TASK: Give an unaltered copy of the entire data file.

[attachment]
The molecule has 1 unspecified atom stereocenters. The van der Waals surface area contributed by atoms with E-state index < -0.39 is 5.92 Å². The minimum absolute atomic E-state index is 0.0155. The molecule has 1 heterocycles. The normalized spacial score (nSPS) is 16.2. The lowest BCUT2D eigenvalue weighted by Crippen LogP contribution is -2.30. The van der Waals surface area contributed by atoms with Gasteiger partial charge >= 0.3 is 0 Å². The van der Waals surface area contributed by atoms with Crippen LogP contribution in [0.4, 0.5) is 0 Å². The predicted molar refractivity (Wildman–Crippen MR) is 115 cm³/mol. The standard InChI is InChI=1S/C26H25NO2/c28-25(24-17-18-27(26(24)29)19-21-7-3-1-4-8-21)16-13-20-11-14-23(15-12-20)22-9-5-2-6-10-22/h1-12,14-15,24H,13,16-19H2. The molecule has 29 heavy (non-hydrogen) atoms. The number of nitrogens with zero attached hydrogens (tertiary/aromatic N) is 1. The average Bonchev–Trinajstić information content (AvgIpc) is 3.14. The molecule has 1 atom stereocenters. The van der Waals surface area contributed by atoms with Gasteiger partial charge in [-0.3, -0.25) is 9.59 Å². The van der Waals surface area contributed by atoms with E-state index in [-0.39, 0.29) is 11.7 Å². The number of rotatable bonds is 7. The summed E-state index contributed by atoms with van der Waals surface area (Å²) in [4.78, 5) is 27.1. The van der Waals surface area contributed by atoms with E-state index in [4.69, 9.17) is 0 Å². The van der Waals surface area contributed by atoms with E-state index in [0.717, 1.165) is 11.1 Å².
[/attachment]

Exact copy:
The molecule has 1 unspecified atom stereocenters. The van der Waals surface area contributed by atoms with E-state index < -0.39 is 5.92 Å². The minimum absolute atomic E-state index is 0.0155. The molecule has 1 heterocycles. The normalized spacial score (nSPS) is 16.2. The lowest BCUT2D eigenvalue weighted by Crippen LogP contribution is -2.30. The van der Waals surface area contributed by atoms with Gasteiger partial charge >= 0.3 is 0 Å². The van der Waals surface area contributed by atoms with Crippen LogP contribution in [0.4, 0.5) is 0 Å². The predicted molar refractivity (Wildman–Crippen MR) is 115 cm³/mol. The standard InChI is InChI=1S/C26H25NO2/c28-25(24-17-18-27(26(24)29)19-21-7-3-1-4-8-21)16-13-20-11-14-23(15-12-20)22-9-5-2-6-10-22/h1-12,14-15,24H,13,16-19H2. The molecule has 29 heavy (non-hydrogen) atoms. The number of nitrogens with zero attached hydrogens (tertiary/aromatic N) is 1. The average Bonchev–Trinajstić information content (AvgIpc) is 3.14. The molecule has 1 atom stereocenters. The van der Waals surface area contributed by atoms with Gasteiger partial charge in [-0.3, -0.25) is 9.59 Å². The van der Waals surface area contributed by atoms with E-state index in [-0.39, 0.29) is 11.7 Å². The number of rotatable bonds is 7. The summed E-state index contributed by atoms with van der Waals surface area (Å²) in [4.78, 5) is 27.1. The van der Waals surface area contributed by atoms with E-state index in [4.69, 9.17) is 0 Å². The van der Waals surface area contributed by atoms with E-state index in [0.717, 1.165) is 11.1 Å².